Understanding recessions — and how to prepare for them.
If you pay even the slightest attention to the news, you’re aware of the concerns about a potential recession. And while you may have a general sense of the repercussions of a recession – i.e., you know it’s not good news – you may not know what exactly a recession is, or what you could do to prepare for one. If so, you aren’t alone; a recent survey found that almost two-thirds of Americans aren’t able to accurately describe a recession.
This article is here to help. We’ll explain what a recession is, how it might impact you, and what you can do to prepare for one. Let’s get started with a simple question:
What is a recession?
This isn’t as simple of a question as it sounds, since there are a lot of different ways to define a recession. Generally speaking, it refers to a period of time — which could be measured in months or years — when economic activity declines. In the 1970s, an economist named Julius Shiskin defined a recession as being marked by two consecutive quarters of declining gross domestic product (GDP). The National Bureau of Economic Research (NBER) — the authority in the U.S. on declaring whether we’ve had a recession — takes a more nuanced view that balances the depth, diffusion and duration of economic declines.
As you can see, recessions can be a bit tricky to identify. In fact, they can be so tricky that the NBER won’t declare the beginning and end dates of a recession until after the recession is already over. It’s possible the NBER will eventually declare that a recession is happening right now. After all, the U.S. economy began 2022 with two consecutive quarters of negative GDP growth. According to Shiskin’s definition, we technically are in a recession now. However, the NBER may not agree, since those two quarters of decline were followed by a quarter of 2.6% growth.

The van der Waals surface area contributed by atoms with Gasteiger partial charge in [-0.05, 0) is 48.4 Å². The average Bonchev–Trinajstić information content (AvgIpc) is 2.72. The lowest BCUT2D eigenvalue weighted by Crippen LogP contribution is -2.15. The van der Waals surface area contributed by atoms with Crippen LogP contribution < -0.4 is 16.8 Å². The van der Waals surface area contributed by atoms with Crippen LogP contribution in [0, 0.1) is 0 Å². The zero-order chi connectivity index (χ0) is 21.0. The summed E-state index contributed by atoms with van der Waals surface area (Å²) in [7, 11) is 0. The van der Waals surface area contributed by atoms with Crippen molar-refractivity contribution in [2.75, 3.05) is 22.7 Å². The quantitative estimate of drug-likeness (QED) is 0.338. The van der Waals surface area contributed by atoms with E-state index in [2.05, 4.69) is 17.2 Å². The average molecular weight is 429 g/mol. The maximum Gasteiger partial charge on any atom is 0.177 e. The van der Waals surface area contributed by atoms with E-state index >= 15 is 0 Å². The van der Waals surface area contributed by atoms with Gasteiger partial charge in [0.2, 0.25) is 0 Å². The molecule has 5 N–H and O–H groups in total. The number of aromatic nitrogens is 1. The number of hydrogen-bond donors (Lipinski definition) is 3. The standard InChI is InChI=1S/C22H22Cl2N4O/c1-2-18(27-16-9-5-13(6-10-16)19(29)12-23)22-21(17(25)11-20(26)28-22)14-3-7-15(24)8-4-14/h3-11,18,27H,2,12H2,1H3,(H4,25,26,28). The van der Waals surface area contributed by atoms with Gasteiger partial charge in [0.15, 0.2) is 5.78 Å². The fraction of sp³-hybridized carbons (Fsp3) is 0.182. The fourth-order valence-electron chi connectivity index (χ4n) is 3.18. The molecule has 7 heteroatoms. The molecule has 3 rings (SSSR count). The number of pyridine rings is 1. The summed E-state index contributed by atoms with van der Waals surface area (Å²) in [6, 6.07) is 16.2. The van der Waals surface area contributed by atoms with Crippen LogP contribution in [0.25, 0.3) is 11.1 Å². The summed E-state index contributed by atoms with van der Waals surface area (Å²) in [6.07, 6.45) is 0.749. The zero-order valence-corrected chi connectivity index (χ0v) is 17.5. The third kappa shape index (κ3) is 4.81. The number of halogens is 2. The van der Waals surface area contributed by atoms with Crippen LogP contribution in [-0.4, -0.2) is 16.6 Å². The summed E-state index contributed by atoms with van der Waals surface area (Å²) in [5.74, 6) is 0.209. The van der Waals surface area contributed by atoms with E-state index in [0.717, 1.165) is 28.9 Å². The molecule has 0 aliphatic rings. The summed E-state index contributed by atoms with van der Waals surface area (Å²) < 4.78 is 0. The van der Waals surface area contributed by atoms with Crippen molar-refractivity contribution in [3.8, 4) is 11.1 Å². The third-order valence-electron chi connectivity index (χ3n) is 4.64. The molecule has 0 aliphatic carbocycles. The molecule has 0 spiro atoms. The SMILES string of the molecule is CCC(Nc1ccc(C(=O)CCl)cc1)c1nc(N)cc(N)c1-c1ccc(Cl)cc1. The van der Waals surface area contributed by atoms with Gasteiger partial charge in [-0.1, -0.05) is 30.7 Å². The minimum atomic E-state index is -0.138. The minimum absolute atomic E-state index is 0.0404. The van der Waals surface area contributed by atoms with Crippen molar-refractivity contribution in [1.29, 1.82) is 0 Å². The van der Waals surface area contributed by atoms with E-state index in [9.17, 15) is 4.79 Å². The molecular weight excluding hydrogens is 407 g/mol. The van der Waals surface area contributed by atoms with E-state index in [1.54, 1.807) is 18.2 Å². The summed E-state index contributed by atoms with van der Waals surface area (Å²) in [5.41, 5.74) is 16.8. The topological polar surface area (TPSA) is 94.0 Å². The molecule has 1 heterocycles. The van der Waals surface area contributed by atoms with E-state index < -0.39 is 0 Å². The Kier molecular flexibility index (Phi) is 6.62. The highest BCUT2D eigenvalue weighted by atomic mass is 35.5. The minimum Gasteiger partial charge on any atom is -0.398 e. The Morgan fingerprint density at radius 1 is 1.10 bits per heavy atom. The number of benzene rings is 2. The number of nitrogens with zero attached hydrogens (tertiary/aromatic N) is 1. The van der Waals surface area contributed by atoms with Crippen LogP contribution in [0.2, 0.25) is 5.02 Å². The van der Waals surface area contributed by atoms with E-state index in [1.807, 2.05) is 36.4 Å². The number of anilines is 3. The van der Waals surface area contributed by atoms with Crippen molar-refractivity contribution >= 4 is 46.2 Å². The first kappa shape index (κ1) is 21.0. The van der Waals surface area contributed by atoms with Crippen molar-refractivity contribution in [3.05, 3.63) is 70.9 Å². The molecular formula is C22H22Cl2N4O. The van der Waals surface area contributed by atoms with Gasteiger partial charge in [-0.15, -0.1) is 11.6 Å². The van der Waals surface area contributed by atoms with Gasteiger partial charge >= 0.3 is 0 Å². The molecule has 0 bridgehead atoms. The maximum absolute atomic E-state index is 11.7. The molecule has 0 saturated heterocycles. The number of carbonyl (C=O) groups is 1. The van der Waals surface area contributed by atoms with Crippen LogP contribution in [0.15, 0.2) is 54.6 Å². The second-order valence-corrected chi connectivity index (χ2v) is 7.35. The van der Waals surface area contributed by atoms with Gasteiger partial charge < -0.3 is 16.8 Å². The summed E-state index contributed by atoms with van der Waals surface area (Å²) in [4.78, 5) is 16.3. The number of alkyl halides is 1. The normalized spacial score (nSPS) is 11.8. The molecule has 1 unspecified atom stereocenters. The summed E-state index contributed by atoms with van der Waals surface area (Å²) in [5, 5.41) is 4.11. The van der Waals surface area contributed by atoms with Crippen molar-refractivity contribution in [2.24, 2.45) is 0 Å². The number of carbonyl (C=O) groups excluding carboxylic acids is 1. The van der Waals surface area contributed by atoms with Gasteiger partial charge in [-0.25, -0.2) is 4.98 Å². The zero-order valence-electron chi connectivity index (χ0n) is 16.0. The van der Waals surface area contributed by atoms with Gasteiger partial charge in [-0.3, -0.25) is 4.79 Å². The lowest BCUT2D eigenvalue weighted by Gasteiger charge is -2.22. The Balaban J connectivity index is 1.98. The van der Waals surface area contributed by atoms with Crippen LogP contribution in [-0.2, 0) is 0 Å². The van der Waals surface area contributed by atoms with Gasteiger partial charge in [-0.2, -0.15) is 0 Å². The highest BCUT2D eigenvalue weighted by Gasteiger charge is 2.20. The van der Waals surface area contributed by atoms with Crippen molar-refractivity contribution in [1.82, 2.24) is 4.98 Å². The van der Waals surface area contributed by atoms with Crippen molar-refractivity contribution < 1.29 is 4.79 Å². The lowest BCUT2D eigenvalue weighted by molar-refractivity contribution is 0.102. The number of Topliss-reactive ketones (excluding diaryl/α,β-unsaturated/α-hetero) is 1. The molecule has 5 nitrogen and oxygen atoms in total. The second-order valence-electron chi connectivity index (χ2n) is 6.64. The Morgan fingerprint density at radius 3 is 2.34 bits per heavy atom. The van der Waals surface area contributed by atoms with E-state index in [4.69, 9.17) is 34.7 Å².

What causes a recession?
Recessions can be caused by any number of factors. Usually there’s some sort of shock to the system that results in economic uncertainty. The COVID-19 pandemic caused one of the most rapid and dramatic economic downturns in history. Within the span of about 30 days, the U.S. went from a position of relative economic strength with financial markets hitting record highs, to a global recession.
Excessive inflation is another likely culprit, which is one of the reasons why we’re currently hearing so much about a potential recession. Beginning in 2021, global inflation levels began to rapidly rise, and had spiked to the highest level in 40 years by June 2022. Central banks like the Federal Reserve responded by aggressively raising interest rates to tame inflation while trying to avoid any steps that could possibly hinder economic growth. These actions, along with the war in Ukraine and lingering effects of the pandemic, have added to the current uncertainty in the economic landscape.
What happens during a recession?
While a discussion of the definition and causes of recessions can feel academic, the impact they create can be very real. During most recessions, unemployment goes up and the total number of jobs can either stagnate or go down. People are more likely to lose their jobs, and if they do, it’s often harder to get a new one. Manufacturers often cut back on production in response to lower demand, so those who are employed may see their incomes stagnate or sometimes go down if their employers cut back on their hours.